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This Filmmaker Spent a Studio's Promotional Video Budget on Typhoon Relief

Youtube
Youtube

When 20th Century Fox approached filmmaker Casey Neistat to make a promotional video for The Secret Life of Walter Mitty, Neistat had a proposal: Let him use that budget to help victims of typhoon Haiyan, which killed more than 6000 people when it made landfall in November.

"Mitty is a movie about chasing a dream and they wanted me to make a movie about chasing a dream," Neistat writes on his Youtube channel. "I am a big dreamer but at that time only one thing came to mind; if i could do anything in the world right now what would it be? That's to help the victims of the typhoon."

Fox went for it, and Neistat released the result, an incredibly moving 7-minute film, today.

"It was complicated and at first improbable but with the help of an extremely loving group of locals, all who were total strangers, we were able to stretch the production budget really far," Neistat writes. "Beyond the food distributed in the video we also worked with a local nurse and purchased a lot of medicine and medical supplies, as well as providing tools to village leaders to be shared within the village and aid in the rebuilding process. ... Big thank you to Fox and Ben Stiller for not freaking the f*** out when they saw what i did with their money."

Neistat has directed shorts for Nike and Mercedes-Benz and posts frequently to his YouTube channel, where he makes films on everything from just when you're supposed to use the emergency brake in NYC's subways to the dangers faced by people using bike lanes, and much, much more.

To donate to typhoon relief, click here.

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WWF
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Animals
Watch an Antarctic Minke Whale Feed in a First-of-Its-Kind Video
WWF
WWF

New research from the World Wildlife Fund is giving us a rare glimpse into the world of the mysterious minke whale. The WWF worked with Australian Antarctic researchers to tag minke whales with cameras for the first time, watching where and how the animals feed.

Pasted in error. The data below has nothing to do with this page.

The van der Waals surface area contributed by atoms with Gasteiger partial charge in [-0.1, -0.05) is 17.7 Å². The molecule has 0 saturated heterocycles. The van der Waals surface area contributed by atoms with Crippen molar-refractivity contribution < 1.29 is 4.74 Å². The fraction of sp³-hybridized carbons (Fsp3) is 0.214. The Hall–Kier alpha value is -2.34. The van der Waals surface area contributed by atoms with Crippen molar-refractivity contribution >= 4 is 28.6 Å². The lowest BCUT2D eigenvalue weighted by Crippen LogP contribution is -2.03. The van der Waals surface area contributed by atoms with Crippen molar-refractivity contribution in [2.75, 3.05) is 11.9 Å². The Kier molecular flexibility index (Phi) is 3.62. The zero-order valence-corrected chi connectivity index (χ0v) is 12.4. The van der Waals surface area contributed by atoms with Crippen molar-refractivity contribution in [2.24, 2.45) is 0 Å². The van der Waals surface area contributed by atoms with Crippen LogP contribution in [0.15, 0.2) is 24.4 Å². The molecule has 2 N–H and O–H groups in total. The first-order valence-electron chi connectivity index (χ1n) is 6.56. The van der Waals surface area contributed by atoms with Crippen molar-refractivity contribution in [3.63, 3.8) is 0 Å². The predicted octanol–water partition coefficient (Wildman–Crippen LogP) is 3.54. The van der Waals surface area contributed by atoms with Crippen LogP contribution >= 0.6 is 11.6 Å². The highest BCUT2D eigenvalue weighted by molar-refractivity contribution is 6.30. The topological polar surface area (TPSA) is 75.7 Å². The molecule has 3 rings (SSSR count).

The camera attaches to the whale's body with suction cups. In the case of the video below, the camera accidentally slid down the side of the minke whale's body, providing an unexpected look at the way its throat moves as it feeds.

Minke whales are one of the smallest baleen whales, but they're still pretty substantial animals, growing 30 to 35 feet long and weighing up to 20,000 pounds. Unlike other baleen whales, though, they're small enough to maneuver in tight spaces like within sea ice, a helpful adaptation for living in Antarctic waters. They feed by lunging through the sea, gulping huge amounts of water along with krill and small fish, and then filtering the mix through their baleen.

The WWF video shows just how quickly the minke can process this treat-laden water. The whale could lunge, process, and lunge again every 10 seconds. "He was like a Pac-Man continuously feeding," Ari Friedlaender, the lead scientist on the project, described in a press statement.

The video research, conducted under the International Whaling Commission's Southern Ocean Research Partnership, is part of WWF's efforts to protect critical feeding areas for whales in the region.

If that's not enough whale for you, you can also watch the full 13-minute research video below:

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Darel Carey
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Mind-Bending Tape Art
Darel Carey
Darel Carey
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These surreal installations are made entirely of tape. They're the creation of artist Darel Carey, who has made it his mission to "dimensionalize" flat surfaces into 3D topographies. See more of his trippy tape art on Instagram

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